Archive for the ‘Technology’ Category

Soon, Your Car May Prevent You From Driving Drunk

Sunday, June 7th, 2015
Image courtesy of the NHTSA.

Image courtesy of the NHTSA.

New blood-alcohol-sensor technology could cause your car to shut down automatically if it senses you’re over the legal blood-alcohol limit of 0.08. In a presentation to Congress on Thursday, the National Highway Traffic Safety Administration (NHTSA) outlined technology known as the Driver Alcohol Detection System for Safety (DADSS), that seeks to create “a world without drunk driving.”

DADSS uses touch and breathalyzer technology to determine if a driver has had too much to drink, and then prevents the driving of the vehicle if the person’s blood-alcohol level is over the legal limit. If the driver should be a teenager, the system would prevent the car from being driven if there is any trace at all of alcohol in the young person’s system. (more…)

Google Data Shows Self-Driving Car Not at Fault in Accidents

Saturday, June 6th, 2015
Google's Self-Driving car prototype - Image credited to Google.

Google’s Self-Driving car prototype – Image credited to Google.

The sheer thought of seeing a car going down the road without a driver is a little scary to say the least. However, Google’s self-driving car seems to be doing just fine without a driver – at least, according to accident data released recently by the search engine giant turned car maker.

In the Self-Driving Car Project Monthly Report for May, Google states that its self-driving vehicles have been involved in a total of 12 accidents since the program started in 2009. According to the report, all 12 accidents were minor “fender benders” and no one was ever hurt or injured. Out of the 12 collisions, only half occurred when the car was actually self driving in autonomous mode.

According to the Google data, the self-driving car was bumped or clipped by other vehicles in all of the accidents. Google’s self-driving cars never received more than “minor damage” and were deemed to never have been at fault in any of the accidents.


Google Boosts Chrome Performance and Battery Efficiency

Saturday, June 6th, 2015

In a rare admission that its Chrome browser may not be as lite and power efficient as previously claimed, Google touted a new update aimed at improving battery life on laptops on its Official Blog. Once touted for being the lightest and most efficient Web browser available, Chrome is now notorious for sucking down hard on laptop batteries when displaying animations and videos. However, Google’s latest updates to Chrome aim to correct that problem, and the results do look promising.

The update is currently only available for Chrome Beta, but you can get it now - Image credit Google.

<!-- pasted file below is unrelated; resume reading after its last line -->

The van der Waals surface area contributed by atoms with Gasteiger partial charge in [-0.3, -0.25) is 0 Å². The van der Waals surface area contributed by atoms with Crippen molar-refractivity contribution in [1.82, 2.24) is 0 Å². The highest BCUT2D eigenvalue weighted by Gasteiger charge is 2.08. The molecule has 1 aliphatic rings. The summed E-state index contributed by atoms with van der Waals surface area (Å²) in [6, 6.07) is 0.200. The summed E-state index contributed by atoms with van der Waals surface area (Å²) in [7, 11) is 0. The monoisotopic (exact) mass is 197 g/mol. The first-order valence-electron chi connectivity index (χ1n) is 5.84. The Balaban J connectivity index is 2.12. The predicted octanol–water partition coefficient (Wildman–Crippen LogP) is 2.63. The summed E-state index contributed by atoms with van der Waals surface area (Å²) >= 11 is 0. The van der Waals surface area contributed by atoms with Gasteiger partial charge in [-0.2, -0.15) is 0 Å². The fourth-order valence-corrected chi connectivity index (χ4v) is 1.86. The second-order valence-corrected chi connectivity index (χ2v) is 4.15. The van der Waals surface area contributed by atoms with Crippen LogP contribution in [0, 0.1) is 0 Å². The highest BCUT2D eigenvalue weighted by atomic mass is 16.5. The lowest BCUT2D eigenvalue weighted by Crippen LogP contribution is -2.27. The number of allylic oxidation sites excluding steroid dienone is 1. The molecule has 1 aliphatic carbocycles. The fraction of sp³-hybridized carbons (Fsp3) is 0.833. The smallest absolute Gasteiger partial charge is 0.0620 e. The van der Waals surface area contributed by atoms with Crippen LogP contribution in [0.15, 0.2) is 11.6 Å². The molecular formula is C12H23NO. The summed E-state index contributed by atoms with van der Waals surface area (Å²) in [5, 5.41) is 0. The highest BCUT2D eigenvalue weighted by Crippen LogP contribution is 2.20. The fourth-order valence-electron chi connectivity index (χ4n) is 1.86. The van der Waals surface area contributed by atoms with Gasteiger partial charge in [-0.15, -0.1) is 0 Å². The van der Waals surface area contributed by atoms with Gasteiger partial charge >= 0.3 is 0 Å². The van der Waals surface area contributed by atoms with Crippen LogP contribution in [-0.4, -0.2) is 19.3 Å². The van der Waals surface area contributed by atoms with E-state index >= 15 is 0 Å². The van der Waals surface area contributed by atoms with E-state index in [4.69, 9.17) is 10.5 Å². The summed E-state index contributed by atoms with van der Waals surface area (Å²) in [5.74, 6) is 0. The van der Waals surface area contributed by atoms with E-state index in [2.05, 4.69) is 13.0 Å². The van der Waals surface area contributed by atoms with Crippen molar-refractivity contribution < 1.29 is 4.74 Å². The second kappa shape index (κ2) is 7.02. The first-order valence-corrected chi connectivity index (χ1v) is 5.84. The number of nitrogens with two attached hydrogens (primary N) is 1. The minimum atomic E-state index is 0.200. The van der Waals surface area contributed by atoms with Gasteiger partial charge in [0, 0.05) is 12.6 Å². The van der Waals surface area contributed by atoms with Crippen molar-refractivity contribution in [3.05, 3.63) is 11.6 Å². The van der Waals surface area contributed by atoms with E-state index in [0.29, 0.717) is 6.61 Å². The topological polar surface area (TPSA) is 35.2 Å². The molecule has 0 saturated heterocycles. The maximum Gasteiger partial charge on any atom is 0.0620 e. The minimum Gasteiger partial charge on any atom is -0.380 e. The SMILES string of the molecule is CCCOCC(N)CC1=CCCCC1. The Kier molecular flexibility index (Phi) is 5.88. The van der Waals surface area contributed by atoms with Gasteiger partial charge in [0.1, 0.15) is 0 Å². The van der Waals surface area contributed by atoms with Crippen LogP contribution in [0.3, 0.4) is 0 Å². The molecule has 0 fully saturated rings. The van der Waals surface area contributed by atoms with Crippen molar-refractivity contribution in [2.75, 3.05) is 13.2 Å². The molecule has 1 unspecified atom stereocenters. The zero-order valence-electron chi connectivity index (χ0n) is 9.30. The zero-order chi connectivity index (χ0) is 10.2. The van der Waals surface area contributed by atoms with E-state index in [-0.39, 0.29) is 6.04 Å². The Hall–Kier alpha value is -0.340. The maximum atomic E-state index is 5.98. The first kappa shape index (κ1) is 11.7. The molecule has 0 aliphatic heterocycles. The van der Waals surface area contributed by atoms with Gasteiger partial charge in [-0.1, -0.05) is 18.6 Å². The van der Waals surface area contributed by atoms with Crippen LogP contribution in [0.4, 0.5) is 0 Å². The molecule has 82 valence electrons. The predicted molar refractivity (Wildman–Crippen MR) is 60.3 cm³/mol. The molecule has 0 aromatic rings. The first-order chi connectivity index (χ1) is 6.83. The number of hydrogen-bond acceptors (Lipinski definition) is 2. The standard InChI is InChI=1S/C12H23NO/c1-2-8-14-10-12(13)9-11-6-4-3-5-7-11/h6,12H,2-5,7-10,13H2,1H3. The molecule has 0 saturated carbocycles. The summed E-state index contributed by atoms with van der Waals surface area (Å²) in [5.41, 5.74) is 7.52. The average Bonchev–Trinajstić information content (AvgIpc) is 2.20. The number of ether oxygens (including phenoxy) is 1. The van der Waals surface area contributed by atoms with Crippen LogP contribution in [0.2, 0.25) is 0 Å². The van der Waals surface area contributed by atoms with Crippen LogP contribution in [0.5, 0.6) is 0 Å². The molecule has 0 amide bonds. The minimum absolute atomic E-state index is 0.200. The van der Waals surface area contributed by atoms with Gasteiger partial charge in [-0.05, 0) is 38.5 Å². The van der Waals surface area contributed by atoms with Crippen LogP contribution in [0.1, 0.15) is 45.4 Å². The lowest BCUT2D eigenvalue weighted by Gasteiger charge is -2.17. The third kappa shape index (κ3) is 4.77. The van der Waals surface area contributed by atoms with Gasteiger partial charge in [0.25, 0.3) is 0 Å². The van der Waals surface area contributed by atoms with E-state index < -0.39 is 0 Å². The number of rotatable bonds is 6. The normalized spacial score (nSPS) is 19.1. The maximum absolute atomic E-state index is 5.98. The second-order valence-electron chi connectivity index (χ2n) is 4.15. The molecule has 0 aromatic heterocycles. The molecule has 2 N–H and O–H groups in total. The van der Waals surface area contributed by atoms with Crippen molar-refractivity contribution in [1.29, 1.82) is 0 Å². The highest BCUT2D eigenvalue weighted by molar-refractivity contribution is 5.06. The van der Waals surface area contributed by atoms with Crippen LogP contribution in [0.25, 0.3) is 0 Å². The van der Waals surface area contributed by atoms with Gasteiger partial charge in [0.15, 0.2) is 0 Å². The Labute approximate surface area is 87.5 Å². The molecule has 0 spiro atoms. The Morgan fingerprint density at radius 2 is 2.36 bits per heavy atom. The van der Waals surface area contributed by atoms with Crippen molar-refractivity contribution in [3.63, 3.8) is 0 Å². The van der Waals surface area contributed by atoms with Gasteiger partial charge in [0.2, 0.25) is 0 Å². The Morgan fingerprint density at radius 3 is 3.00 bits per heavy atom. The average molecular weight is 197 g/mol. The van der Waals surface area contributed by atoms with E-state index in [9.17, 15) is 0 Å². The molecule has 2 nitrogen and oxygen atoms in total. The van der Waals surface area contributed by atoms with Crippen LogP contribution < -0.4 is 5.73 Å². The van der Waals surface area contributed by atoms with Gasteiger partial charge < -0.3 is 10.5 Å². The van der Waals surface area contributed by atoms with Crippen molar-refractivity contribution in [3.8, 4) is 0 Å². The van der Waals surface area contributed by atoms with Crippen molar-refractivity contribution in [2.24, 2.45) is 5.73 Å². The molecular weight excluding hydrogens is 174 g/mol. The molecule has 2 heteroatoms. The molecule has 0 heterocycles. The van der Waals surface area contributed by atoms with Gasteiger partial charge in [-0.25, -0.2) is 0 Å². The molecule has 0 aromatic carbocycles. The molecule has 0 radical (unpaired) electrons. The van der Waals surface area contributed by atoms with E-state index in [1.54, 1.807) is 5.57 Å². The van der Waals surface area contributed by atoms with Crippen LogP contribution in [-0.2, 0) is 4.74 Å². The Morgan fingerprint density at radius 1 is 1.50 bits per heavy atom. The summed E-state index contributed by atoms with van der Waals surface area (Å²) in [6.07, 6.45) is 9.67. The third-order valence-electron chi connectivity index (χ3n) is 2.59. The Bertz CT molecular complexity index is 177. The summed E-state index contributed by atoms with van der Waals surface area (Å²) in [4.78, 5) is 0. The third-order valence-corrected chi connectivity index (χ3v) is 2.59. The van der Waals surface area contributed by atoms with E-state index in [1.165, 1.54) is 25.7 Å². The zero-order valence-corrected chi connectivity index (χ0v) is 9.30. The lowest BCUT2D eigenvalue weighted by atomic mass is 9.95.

The update is currently only available for Chrome Beta, but you can get it now – Image credit Google.

If you’re an avid online video fan, it won’t come as a surprise that the main target of the update is Adobe Flash and how it impacts performance and battery life. In the blog post, Google engineer, Tommy Li, states that the new update provides “better battery life for your laptop” and “significantly reduces power consumption”. However, in the same post, Li also states“Adobe Flash allows web pages to display rich content – sometimes that can put a squeeze on your laptop’s battery” Li continues further to say Google has been working with Adobe to enable the Chrome browser to “intelligently pause content (like Flash animations) that aren’t central to the webpage, while keeping central content (like a video) playing without interruption.


New Benefits for Solar Energy Use

Tuesday, January 3rd, 2006

Federal tax credits implemented to encourage solar energy development and use

After years of failed attempts, the U.S. Congress passed comprehensive energy legislation last summer. Spurred by record prices for oil, natural gas and coal, lawmakers developed a tax package of $14.5 billion, the bulk of the incentives targeting mature, traditional energy industries. Yet the solar industry was able to win the strongest federal provisions for solar in two decades: a 30 percent federal investment tax credit for residential and commercial installations. These new incentives have been implemented from the 1st of January 2006.

The existing 10 percent tax credit for commercial solar installations rises from 10 percent to 30 percent for two years, with no cap on the credit. The incentive applies to all property placed in service after Dec. 31, 2005, and before Jan. 1, 2008. It switches back to the permanent 10 percent credit thereafter.

The policy includes a 30 percent tax credit for residential solar installations for two years, capped at $2,000. It applies to all property placed in service after Dec. 31, 2005, and before Jan. 1, 2008

For more information on solar energy and solar panels visit Siemens Solar